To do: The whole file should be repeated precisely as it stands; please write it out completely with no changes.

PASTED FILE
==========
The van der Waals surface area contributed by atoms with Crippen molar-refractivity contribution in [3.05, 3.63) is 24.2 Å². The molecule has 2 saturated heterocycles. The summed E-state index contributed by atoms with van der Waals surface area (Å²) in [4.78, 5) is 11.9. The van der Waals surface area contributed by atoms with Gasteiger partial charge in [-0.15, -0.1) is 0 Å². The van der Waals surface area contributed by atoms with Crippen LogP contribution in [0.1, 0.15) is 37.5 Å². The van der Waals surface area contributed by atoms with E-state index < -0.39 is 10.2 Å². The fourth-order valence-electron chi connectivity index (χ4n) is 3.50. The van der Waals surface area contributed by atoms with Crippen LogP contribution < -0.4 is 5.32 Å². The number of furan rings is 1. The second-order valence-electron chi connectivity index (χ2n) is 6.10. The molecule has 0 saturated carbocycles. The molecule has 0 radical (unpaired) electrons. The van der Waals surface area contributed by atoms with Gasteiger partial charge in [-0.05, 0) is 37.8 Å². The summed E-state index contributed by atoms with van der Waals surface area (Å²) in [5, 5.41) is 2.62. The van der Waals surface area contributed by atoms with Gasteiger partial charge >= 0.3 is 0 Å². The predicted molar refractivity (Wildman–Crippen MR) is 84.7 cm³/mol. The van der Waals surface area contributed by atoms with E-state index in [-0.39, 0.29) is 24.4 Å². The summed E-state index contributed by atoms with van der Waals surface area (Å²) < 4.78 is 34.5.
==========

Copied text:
The van der Waals surface area contributed by atoms with Crippen molar-refractivity contribution in [3.05, 3.63) is 24.2 Å². The molecule has 2 saturated heterocycles. The summed E-state index contributed by atoms with van der Waals surface area (Å²) in [4.78, 5) is 11.9. The van der Waals surface area contributed by atoms with Gasteiger partial charge in [-0.15, -0.1) is 0 Å². The van der Waals surface area contributed by atoms with Crippen LogP contribution in [0.1, 0.15) is 37.5 Å². The van der Waals surface area contributed by atoms with E-state index < -0.39 is 10.2 Å². The fourth-order valence-electron chi connectivity index (χ4n) is 3.50. The van der Waals surface area contributed by atoms with Crippen LogP contribution < -0.4 is 5.32 Å². The number of furan rings is 1. The second-order valence-electron chi connectivity index (χ2n) is 6.10. The molecule has 0 saturated carbocycles. The molecule has 0 radical (unpaired) electrons. The van der Waals surface area contributed by atoms with Gasteiger partial charge in [-0.05, 0) is 37.8 Å². The summed E-state index contributed by atoms with van der Waals surface area (Å²) in [5, 5.41) is 2.62. The van der Waals surface area contributed by atoms with Gasteiger partial charge >= 0.3 is 0 Å². The predicted molar refractivity (Wildman–Crippen MR) is 84.7 cm³/mol. The van der Waals surface area contributed by atoms with E-state index in [-0.39, 0.29) is 24.4 Å². The summed E-state index contributed by atoms with van der Waals surface area (Å²) < 4.78 is 34.5.